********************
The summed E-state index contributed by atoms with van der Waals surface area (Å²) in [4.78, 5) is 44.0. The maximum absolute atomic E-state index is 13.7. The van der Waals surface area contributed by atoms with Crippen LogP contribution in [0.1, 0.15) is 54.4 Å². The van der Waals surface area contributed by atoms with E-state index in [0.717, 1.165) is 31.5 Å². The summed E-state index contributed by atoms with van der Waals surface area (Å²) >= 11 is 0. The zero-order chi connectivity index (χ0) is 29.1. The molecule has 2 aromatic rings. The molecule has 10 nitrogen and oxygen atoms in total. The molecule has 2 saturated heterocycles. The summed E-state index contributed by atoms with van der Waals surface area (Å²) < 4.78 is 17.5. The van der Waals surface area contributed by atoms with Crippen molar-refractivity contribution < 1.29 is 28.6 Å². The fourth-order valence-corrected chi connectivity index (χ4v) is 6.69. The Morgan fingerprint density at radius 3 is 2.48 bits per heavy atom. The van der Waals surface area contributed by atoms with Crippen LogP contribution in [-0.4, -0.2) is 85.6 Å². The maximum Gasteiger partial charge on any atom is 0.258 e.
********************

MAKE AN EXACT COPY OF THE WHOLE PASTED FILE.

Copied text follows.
The summed E-state index contributed by atoms with van der Waals surface area (Å²) in [4.78, 5) is 44.0. The maximum absolute atomic E-state index is 13.7. The van der Waals surface area contributed by atoms with Crippen LogP contribution in [0.1, 0.15) is 54.4 Å². The van der Waals surface area contributed by atoms with E-state index in [0.717, 1.165) is 31.5 Å². The summed E-state index contributed by atoms with van der Waals surface area (Å²) >= 11 is 0. The zero-order chi connectivity index (χ0) is 29.1. The molecule has 2 aromatic rings. The molecule has 10 nitrogen and oxygen atoms in total. The molecule has 2 saturated heterocycles. The summed E-state index contributed by atoms with van der Waals surface area (Å²) < 4.78 is 17.5. The van der Waals surface area contributed by atoms with Crippen molar-refractivity contribution < 1.29 is 28.6 Å². The fourth-order valence-corrected chi connectivity index (χ4v) is 6.69. The Morgan fingerprint density at radius 3 is 2.48 bits per heavy atom. The van der Waals surface area contributed by atoms with Crippen LogP contribution in [-0.4, -0.2) is 85.6 Å². The maximum Gasteiger partial charge on any atom is 0.258 e.